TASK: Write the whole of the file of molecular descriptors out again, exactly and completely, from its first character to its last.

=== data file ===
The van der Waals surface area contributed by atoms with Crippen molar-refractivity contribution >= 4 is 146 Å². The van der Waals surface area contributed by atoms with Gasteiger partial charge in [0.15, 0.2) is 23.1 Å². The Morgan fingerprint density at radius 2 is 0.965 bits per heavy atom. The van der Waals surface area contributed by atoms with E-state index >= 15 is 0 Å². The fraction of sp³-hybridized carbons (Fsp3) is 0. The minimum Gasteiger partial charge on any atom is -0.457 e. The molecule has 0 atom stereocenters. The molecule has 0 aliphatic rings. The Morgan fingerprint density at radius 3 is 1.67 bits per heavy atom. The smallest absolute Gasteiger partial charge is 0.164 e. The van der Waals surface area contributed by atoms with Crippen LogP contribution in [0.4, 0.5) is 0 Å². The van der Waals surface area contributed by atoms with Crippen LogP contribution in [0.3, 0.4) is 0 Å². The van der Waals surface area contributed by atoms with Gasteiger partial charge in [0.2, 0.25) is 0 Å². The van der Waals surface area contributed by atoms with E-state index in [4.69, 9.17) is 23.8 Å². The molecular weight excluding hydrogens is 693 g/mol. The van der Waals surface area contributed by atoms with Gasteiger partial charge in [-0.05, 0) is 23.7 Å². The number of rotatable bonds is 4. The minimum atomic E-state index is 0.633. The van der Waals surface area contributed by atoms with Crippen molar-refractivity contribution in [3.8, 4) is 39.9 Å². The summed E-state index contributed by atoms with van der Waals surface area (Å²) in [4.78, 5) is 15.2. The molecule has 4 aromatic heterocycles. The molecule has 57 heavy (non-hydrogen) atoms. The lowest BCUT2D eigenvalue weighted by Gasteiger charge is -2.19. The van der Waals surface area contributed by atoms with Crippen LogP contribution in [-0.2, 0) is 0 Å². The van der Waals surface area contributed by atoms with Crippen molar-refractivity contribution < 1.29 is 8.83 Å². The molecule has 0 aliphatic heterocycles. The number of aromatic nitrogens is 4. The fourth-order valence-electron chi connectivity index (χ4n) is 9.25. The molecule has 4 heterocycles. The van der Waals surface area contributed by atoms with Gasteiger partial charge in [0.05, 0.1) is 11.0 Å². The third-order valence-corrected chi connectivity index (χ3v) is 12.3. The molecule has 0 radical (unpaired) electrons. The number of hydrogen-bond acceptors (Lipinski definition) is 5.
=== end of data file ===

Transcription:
The van der Waals surface area contributed by atoms with Crippen molar-refractivity contribution >= 4 is 146 Å². The van der Waals surface area contributed by atoms with Gasteiger partial charge in [0.15, 0.2) is 23.1 Å². The Morgan fingerprint density at radius 2 is 0.965 bits per heavy atom. The van der Waals surface area contributed by atoms with E-state index >= 15 is 0 Å². The fraction of sp³-hybridized carbons (Fsp3) is 0. The minimum Gasteiger partial charge on any atom is -0.457 e. The molecule has 0 atom stereocenters. The molecule has 0 aliphatic rings. The Morgan fingerprint density at radius 3 is 1.67 bits per heavy atom. The smallest absolute Gasteiger partial charge is 0.164 e. The van der Waals surface area contributed by atoms with Crippen LogP contribution in [0.4, 0.5) is 0 Å². The van der Waals surface area contributed by atoms with Crippen LogP contribution in [0.3, 0.4) is 0 Å². The van der Waals surface area contributed by atoms with Gasteiger partial charge in [0.2, 0.25) is 0 Å². The van der Waals surface area contributed by atoms with E-state index in [4.69, 9.17) is 23.8 Å². The molecular weight excluding hydrogens is 693 g/mol. The van der Waals surface area contributed by atoms with Gasteiger partial charge in [-0.05, 0) is 23.7 Å². The number of rotatable bonds is 4. The minimum atomic E-state index is 0.633. The van der Waals surface area contributed by atoms with Crippen molar-refractivity contribution in [3.8, 4) is 39.9 Å². The summed E-state index contributed by atoms with van der Waals surface area (Å²) in [4.78, 5) is 15.2. The molecule has 4 aromatic heterocycles. The molecule has 57 heavy (non-hydrogen) atoms. The lowest BCUT2D eigenvalue weighted by Gasteiger charge is -2.19. The van der Waals surface area contributed by atoms with Crippen LogP contribution in [-0.2, 0) is 0 Å². The van der Waals surface area contributed by atoms with Crippen molar-refractivity contribution < 1.29 is 8.83 Å². The molecule has 0 aliphatic heterocycles. The number of aromatic nitrogens is 4. The fourth-order valence-electron chi connectivity index (χ4n) is 9.25. The molecule has 4 heterocycles. The van der Waals surface area contributed by atoms with Gasteiger partial charge in [0.05, 0.1) is 11.0 Å². The third-order valence-corrected chi connectivity index (χ3v) is 12.3. The molecule has 0 radical (unpaired) electrons. The number of hydrogen-bond acceptors (Lipinski definition) is 5.